Next Section: Price


TBJ Gourmet is offering equity in a priced round at an $8 million valuation ($6 million for early bird investors). All in all, this is a fair price. TBJ Gourmet generated $1.4 million in revenue in 2021, so these valuations represent a 4.4x to 5.8x revenue-to-valuation multiple. That’s a tad high for an early-stage food and beverage brand, but it’s not egregious. TBJ’s traction in generating revenue over several years and its established distribution pathways at grocery stores nationwide justify this price. 

Next Section: Market


Bacon jam is currently TBJ Gourmet’s only product line, and it fits into a niche (or arguably nonexistent) market. The North American bacon market reached $9.5 billion in 2018, and at a slightly slow annual growth rate of 4.4%, it’s expected to reach an impressive $14 billion by 2027. But TBJ’s bacon jam product captures only a tiny sliver of demand when compared to regular sliced bacon. It doesn’t seem fair to categorize bacon jam in the jam and preserves market, either, since the use cases for those products are almost entirely different. Bacon jam is more savory and intended for use in entrees and recipes, which is different from something sweet like strawberry preserves.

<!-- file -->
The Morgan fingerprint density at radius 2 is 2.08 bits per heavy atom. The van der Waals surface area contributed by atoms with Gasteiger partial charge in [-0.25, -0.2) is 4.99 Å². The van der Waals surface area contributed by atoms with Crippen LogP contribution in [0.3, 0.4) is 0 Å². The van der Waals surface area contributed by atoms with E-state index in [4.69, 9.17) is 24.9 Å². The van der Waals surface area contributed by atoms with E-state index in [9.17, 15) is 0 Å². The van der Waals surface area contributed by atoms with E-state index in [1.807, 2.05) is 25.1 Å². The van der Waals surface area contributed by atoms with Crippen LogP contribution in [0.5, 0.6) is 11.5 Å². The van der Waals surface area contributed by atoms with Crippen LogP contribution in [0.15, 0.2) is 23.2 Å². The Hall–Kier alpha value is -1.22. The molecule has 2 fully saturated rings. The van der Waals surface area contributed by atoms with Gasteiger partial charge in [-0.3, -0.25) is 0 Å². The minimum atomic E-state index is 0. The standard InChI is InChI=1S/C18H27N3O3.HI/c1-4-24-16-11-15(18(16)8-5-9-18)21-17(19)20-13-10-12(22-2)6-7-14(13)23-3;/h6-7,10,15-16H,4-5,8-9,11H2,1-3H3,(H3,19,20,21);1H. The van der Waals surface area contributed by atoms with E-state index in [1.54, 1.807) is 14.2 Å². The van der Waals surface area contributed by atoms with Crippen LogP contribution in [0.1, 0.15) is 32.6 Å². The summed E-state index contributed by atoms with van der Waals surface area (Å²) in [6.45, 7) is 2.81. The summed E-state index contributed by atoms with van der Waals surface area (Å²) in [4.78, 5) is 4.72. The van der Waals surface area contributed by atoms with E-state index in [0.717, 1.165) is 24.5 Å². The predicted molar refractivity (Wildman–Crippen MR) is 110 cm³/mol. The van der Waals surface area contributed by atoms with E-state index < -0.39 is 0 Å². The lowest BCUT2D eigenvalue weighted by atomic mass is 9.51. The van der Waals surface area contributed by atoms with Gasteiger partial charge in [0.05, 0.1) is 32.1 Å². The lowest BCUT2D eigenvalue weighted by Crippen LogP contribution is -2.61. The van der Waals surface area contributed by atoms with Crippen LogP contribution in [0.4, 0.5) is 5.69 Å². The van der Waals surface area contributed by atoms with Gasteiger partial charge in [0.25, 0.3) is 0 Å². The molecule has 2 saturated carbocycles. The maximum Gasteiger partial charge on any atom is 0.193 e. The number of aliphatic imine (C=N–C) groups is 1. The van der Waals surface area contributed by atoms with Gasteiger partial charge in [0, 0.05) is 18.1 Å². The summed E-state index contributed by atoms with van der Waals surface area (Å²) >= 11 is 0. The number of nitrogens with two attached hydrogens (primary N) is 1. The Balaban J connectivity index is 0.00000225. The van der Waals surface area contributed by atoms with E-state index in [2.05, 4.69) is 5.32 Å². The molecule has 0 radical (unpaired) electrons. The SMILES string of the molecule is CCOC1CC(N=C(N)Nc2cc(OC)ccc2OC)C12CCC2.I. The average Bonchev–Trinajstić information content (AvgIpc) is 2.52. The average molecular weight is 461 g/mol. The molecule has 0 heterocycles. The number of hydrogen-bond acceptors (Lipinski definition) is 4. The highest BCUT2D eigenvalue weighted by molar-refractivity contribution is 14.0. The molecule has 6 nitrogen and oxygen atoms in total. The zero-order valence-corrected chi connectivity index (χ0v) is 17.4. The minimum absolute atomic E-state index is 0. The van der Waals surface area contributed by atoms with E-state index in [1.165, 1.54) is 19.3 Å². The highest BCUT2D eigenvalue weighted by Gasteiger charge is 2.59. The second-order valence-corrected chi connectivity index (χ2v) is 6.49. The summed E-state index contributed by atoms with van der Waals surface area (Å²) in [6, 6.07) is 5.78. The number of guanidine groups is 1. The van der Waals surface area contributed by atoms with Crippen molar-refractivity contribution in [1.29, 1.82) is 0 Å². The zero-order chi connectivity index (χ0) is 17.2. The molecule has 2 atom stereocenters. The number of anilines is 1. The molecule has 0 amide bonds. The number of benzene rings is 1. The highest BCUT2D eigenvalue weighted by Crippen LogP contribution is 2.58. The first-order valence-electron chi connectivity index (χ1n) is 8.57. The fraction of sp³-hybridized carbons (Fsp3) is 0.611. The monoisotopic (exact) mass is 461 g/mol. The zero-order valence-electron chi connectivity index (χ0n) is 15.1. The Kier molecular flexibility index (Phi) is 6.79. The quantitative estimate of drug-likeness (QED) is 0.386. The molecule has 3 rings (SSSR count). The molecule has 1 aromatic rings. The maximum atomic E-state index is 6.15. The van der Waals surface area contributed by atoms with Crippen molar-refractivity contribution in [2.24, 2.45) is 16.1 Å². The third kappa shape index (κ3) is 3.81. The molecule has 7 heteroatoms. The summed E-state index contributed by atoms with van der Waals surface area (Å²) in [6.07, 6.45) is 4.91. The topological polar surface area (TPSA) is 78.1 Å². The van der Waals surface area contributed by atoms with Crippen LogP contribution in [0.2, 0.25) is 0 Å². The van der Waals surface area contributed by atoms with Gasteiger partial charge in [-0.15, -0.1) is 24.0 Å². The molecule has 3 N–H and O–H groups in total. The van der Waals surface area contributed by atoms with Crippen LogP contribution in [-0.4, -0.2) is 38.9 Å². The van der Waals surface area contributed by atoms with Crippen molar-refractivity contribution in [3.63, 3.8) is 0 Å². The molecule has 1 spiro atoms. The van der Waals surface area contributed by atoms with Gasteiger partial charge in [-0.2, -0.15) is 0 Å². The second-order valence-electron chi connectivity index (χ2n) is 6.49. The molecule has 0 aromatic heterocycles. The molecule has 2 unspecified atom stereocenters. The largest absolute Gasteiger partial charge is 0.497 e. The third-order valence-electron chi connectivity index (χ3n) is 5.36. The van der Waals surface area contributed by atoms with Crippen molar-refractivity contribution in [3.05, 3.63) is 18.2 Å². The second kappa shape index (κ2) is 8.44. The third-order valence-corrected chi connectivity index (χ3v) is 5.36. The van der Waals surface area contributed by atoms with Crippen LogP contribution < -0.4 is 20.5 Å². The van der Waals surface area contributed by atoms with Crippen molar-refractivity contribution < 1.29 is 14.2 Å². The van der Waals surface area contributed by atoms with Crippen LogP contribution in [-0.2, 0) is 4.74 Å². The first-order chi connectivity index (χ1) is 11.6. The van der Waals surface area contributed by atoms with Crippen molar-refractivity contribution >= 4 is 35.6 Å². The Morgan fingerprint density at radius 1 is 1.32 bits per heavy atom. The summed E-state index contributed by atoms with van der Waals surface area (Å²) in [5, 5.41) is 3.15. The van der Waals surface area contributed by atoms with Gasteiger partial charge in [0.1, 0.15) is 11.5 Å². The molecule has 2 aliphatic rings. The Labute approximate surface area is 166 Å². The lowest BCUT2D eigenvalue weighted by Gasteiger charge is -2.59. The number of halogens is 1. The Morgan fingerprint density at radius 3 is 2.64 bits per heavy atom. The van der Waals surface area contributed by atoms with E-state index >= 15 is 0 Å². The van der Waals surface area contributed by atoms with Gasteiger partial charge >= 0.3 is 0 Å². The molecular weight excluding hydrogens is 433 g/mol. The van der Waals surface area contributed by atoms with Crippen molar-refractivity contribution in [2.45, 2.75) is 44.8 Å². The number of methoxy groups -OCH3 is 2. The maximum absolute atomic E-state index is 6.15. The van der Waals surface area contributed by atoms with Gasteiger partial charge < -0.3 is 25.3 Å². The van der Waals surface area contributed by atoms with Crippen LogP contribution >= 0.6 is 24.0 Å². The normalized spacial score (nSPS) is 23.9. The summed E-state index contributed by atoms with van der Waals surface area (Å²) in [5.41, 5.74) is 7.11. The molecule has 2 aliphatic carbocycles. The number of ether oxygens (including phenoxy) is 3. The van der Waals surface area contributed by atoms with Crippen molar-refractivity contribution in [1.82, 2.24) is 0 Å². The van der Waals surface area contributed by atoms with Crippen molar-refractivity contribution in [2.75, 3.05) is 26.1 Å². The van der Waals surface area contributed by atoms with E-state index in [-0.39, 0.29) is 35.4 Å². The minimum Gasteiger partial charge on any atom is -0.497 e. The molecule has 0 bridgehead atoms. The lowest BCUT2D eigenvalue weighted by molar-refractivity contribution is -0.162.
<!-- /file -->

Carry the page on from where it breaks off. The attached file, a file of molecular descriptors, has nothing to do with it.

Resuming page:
It’s safe to assume that there is barely any established market for bacon jam, so TBJ Gourmet is facing an uphill battle. It doesn’t help that Americans are transitioning away from many meat products. TBJ Gourmet will likely face a revenue ceiling with its current bacon jam product, so it is imperative for the company to diversify into other product lines. 

Next Section: Team